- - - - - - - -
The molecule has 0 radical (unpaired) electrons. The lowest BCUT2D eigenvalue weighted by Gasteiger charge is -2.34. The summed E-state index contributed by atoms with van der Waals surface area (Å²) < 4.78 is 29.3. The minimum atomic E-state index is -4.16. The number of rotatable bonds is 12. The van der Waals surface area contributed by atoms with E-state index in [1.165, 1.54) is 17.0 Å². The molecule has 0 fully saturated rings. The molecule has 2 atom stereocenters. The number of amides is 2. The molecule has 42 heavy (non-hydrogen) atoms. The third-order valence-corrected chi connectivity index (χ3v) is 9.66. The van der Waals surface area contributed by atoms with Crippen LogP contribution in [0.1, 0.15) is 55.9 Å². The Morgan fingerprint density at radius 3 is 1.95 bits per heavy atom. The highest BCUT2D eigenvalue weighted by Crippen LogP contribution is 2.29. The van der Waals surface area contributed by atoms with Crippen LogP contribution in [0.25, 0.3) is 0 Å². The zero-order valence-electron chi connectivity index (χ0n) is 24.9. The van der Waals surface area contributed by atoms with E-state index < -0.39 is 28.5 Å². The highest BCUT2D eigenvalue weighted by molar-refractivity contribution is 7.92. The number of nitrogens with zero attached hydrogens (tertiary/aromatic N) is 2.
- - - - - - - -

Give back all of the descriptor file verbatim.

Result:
The molecule has 0 radical (unpaired) electrons. The lowest BCUT2D eigenvalue weighted by Gasteiger charge is -2.34. The summed E-state index contributed by atoms with van der Waals surface area (Å²) < 4.78 is 29.3. The minimum atomic E-state index is -4.16. The number of rotatable bonds is 12. The van der Waals surface area contributed by atoms with E-state index in [1.165, 1.54) is 17.0 Å². The molecule has 0 fully saturated rings. The molecule has 2 atom stereocenters. The number of amides is 2. The molecule has 42 heavy (non-hydrogen) atoms. The third-order valence-corrected chi connectivity index (χ3v) is 9.66. The van der Waals surface area contributed by atoms with Crippen LogP contribution in [0.1, 0.15) is 55.9 Å². The Morgan fingerprint density at radius 3 is 1.95 bits per heavy atom. The highest BCUT2D eigenvalue weighted by Crippen LogP contribution is 2.29. The van der Waals surface area contributed by atoms with Crippen LogP contribution in [0.25, 0.3) is 0 Å². The zero-order valence-electron chi connectivity index (χ0n) is 24.9. The van der Waals surface area contributed by atoms with E-state index < -0.39 is 28.5 Å². The highest BCUT2D eigenvalue weighted by molar-refractivity contribution is 7.92. The number of nitrogens with zero attached hydrogens (tertiary/aromatic N) is 2.